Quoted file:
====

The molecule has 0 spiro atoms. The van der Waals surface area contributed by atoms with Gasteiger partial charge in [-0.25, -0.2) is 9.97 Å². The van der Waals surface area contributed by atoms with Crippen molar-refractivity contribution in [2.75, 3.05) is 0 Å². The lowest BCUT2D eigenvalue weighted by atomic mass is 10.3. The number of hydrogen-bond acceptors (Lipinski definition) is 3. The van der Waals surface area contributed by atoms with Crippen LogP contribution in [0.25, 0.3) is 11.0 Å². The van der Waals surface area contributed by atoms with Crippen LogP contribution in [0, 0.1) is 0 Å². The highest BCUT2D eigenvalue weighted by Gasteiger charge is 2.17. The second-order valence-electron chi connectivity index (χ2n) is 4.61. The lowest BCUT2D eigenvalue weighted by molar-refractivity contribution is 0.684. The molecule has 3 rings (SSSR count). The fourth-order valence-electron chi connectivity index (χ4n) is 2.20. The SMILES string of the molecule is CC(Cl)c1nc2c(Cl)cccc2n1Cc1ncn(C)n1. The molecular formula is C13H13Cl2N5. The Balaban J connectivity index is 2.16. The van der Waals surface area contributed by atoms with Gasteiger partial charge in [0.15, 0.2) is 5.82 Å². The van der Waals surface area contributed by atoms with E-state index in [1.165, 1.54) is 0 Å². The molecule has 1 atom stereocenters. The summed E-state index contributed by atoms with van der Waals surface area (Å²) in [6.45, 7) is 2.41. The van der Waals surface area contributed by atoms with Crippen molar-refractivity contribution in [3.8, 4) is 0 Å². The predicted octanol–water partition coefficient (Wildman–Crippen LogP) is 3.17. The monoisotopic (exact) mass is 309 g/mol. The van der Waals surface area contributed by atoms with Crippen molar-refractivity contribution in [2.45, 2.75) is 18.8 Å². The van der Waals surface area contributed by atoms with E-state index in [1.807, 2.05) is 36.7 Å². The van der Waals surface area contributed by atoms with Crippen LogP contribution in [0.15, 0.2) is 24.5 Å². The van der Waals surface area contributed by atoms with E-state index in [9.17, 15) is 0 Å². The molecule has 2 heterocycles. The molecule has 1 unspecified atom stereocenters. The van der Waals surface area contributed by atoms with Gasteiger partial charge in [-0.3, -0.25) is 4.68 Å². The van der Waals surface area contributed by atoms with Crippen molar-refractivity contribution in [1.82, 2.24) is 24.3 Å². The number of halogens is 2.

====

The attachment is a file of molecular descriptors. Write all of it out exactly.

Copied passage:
The molecule has 0 spiro atoms. The van der Waals surface area contributed by atoms with Gasteiger partial charge in [-0.25, -0.2) is 9.97 Å². The van der Waals surface area contributed by atoms with Crippen molar-refractivity contribution in [2.75, 3.05) is 0 Å². The lowest BCUT2D eigenvalue weighted by atomic mass is 10.3. The number of hydrogen-bond acceptors (Lipinski definition) is 3. The van der Waals surface area contributed by atoms with Crippen LogP contribution in [0.25, 0.3) is 11.0 Å². The van der Waals surface area contributed by atoms with Crippen LogP contribution in [0, 0.1) is 0 Å². The highest BCUT2D eigenvalue weighted by Gasteiger charge is 2.17. The second-order valence-electron chi connectivity index (χ2n) is 4.61. The lowest BCUT2D eigenvalue weighted by molar-refractivity contribution is 0.684. The molecule has 3 rings (SSSR count). The fourth-order valence-electron chi connectivity index (χ4n) is 2.20. The SMILES string of the molecule is CC(Cl)c1nc2c(Cl)cccc2n1Cc1ncn(C)n1. The molecular formula is C13H13Cl2N5. The Balaban J connectivity index is 2.16. The van der Waals surface area contributed by atoms with Gasteiger partial charge in [0.15, 0.2) is 5.82 Å². The van der Waals surface area contributed by atoms with E-state index in [1.165, 1.54) is 0 Å². The molecule has 1 atom stereocenters. The summed E-state index contributed by atoms with van der Waals surface area (Å²) in [6.45, 7) is 2.41. The van der Waals surface area contributed by atoms with Crippen molar-refractivity contribution in [3.8, 4) is 0 Å². The predicted octanol–water partition coefficient (Wildman–Crippen LogP) is 3.17. The monoisotopic (exact) mass is 309 g/mol. The van der Waals surface area contributed by atoms with Crippen molar-refractivity contribution in [2.45, 2.75) is 18.8 Å². The van der Waals surface area contributed by atoms with E-state index in [1.807, 2.05) is 36.7 Å². The van der Waals surface area contributed by atoms with Crippen LogP contribution in [0.15, 0.2) is 24.5 Å². The van der Waals surface area contributed by atoms with E-state index in [9.17, 15) is 0 Å². The molecule has 2 heterocycles. The molecule has 1 unspecified atom stereocenters. The van der Waals surface area contributed by atoms with Gasteiger partial charge in [-0.3, -0.25) is 4.68 Å². The van der Waals surface area contributed by atoms with Crippen molar-refractivity contribution in [1.82, 2.24) is 24.3 Å². The number of halogens is 2.